Just as others have been able to apply the principles of Matthew Winters’ theory on behalf of a country in war, there is evidence that suggests that the same Journal of Political Inquiry 2 (2009) results are achievable in ensuring that the people within these camps are given the aid that is intended for them.





Although these examples offer much hope, the realist would point out that these cases are the exception to the rule and not the norm. It is not every day that a cause is able to inspire so many to action. This very well could be only an example of a rare set of circumstances in which a certain cause was paired with the media capabilities and the charisma of leaders behind it to stir a movement on behalf of the less fortunate. Not only that, but this form of empowerment does not actually do much empowering of the people at all; it only leaves them further dependent on outsiders for help and intervention. It would be futile if the power were to remain outside of the camps; according to Winters’ theory of Aid Targeting and Capture, activism must come from political groups within the aidreceiving country. As such, this formulation may simply require an outside actor to help organize the people in these camps so that their voices may be heard.

The first three out of five mandatory issues to be discussed have been agreed upon in peace talks between the government and leaders of the LRA. If these final stages are resolved, the people will return to their homes where they will attempt to restore their former lives. It is here as they return to freedom that the role of NGOs would be to transition from a role of advocacy to a separate technique referred to as participatory evaluation. This form of aid is one in which the focus is placed on the people to whom aid is delivered rather than the people

or specific means by which it is being administered.30 In Whose Reality Counts:

Putting the First Last, Robert Chambers describes it as a methodology that reverses the roles, placing NGO workers as facilitators, listeners, and learners while empowering the local people to be the ones to set the agenda, determine the most effective methods of addressing an issue, and carry out subsequent forms of political action in ways that they understand and can continue. It would be according to these means that the internally displaced people would have their greatest chance at organizing politically in order to be fully empowered.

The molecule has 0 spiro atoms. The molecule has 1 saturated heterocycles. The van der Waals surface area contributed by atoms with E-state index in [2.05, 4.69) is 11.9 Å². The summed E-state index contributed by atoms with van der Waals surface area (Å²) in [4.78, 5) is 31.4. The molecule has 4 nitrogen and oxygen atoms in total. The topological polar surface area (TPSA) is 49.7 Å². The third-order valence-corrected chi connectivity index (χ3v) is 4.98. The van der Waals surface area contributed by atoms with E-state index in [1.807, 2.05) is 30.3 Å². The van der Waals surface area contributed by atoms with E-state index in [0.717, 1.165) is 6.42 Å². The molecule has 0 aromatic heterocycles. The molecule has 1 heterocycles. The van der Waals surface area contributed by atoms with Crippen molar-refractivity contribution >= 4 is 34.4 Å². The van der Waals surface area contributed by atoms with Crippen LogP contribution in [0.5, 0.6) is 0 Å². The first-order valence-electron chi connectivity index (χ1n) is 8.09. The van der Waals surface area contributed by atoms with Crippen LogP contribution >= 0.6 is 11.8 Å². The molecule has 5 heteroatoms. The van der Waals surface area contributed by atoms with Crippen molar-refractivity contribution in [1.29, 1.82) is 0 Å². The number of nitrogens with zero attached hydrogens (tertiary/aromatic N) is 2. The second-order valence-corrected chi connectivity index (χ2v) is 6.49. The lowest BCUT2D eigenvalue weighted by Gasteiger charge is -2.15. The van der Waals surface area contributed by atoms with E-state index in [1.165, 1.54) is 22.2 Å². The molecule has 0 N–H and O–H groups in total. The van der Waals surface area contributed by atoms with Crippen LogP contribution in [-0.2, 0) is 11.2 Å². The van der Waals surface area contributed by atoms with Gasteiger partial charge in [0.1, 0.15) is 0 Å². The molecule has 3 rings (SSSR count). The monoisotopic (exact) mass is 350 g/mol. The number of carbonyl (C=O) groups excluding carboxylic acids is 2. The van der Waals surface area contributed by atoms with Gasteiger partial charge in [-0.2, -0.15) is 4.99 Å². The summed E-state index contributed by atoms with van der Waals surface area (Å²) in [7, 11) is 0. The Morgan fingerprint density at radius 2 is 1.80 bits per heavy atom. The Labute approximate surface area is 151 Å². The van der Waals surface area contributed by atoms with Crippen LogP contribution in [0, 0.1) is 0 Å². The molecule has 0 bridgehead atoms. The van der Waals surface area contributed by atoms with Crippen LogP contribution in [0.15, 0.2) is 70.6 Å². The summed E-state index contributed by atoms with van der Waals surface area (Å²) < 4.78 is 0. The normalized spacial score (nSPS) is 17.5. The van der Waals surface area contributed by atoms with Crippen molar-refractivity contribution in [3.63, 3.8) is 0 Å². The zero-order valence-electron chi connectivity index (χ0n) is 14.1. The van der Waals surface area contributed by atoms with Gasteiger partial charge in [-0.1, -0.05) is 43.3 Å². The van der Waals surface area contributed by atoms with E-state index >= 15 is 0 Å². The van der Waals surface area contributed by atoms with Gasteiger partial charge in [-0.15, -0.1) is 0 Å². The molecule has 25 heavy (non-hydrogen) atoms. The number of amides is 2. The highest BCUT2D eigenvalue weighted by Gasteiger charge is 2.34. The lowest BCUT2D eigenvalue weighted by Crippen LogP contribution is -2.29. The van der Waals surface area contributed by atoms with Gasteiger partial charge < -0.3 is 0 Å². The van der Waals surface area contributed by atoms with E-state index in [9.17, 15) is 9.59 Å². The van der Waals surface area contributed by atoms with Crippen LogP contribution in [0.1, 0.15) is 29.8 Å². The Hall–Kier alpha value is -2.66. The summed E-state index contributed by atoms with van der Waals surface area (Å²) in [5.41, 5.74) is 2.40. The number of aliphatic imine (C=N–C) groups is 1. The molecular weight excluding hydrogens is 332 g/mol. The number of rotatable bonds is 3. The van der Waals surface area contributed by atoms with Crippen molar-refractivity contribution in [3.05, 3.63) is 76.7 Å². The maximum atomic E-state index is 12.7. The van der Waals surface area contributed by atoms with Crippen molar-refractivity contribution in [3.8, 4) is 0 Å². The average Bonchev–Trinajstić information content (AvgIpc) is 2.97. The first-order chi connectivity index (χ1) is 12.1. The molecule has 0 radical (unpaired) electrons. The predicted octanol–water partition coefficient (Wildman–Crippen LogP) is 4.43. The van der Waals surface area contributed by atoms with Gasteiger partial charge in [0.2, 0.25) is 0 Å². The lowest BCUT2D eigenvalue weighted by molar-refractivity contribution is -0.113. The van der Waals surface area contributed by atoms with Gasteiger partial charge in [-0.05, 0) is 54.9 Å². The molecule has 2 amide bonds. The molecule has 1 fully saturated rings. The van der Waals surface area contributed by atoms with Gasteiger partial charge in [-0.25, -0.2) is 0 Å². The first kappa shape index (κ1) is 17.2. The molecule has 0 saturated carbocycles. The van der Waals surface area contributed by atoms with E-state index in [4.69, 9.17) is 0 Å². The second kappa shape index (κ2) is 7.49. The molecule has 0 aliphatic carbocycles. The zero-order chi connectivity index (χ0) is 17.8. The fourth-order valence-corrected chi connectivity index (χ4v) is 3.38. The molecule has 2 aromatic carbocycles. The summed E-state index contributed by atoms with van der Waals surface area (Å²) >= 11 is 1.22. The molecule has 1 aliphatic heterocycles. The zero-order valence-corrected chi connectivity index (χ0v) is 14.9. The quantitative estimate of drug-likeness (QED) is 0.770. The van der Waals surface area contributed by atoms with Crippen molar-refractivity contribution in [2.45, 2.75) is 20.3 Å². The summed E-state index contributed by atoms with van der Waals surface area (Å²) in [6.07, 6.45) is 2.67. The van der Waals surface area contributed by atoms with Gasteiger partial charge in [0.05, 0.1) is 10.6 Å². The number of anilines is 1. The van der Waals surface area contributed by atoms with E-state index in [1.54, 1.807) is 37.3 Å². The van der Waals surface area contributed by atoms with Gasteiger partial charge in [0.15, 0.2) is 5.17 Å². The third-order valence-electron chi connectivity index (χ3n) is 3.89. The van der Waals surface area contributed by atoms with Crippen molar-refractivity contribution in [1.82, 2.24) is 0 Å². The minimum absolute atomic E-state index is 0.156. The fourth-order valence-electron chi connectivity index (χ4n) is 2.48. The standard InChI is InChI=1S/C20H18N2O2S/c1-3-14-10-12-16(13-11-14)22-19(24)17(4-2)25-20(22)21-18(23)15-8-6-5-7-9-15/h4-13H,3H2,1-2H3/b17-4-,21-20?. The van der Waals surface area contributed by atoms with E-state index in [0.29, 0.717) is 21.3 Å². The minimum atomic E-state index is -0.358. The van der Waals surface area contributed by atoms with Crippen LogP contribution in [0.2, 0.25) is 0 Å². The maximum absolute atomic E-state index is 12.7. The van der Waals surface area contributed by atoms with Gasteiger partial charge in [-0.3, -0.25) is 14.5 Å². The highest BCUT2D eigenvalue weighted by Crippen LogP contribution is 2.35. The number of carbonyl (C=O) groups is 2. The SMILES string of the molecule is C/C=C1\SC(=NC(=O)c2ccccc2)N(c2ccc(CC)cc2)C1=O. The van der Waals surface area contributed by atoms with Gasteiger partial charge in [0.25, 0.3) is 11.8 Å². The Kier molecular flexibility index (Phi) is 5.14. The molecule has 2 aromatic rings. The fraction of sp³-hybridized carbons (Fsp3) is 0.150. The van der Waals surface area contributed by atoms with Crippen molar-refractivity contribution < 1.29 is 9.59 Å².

IV. A Critical Look at the Role of the NGOs

In light of recent literature and current circumstances, this paper has argued that the most feasible means of increasing the effective monitoring of funds and empowering the people of northern Uganda is to redirect foreign aid through NGOs rather than the central government of Uganda. However, in order to present a balanced and sound argument, it must be acknowledged that humanitarianism as carried out by NGOs is deeply flawed as well. In fact, David Rieff has even gone so far as to declare this form of humanitarianism as in a state of crisis.31 A crisis is defined as “an unstable or crucial time or state of affairs in which a decisive change is impending; especially one with the distinct possibility of a highly undesirable outcome,” reads Webster’s Dictionary.

30 UNDP, Office of Evaluation and Strategic Planning, (1997).

31 Rieff, David. (2003). A Bed for the Night: Humanitarianism in a State of Crisis. Simon and Schuster.

Journal of Political Inquiry 2 (2009) Typically when people think of humanitarianism as it relates to a crisis, the natural flow of logic would be to consider the humanitarian’s response to dire need. But what happens when it is humanitarianism itself that is experiencing the crisis? When examining this possible dilemma, it is apparent that there is far more to the mantra of humanitarianism than simply working for the good of mankind.

The questions NGOs are constantly asking themselves are exponentially more complex: Where should aid be directed first? What could be an effective venue through which it can be ensured that efforts will produce lasting improvement and not just temporary alleviation? What kind of financing will it take to accomplish these goals and from whence will it come? As NGO workers attempt to tackle these demands, there are three main formidable obstacles that stand their way, challenges great enough to throw even this most noble of ideals into a potential state of crisis. The three issues that rise to the forefront are the daunting breadth of expectations, a lack of essential trust and support among key players, and the effects of inevitable dependency on donors for financial support.

These are the primary catalysts of the question, “is humanitarianism in crisis?” and it is these three issues which must be explored.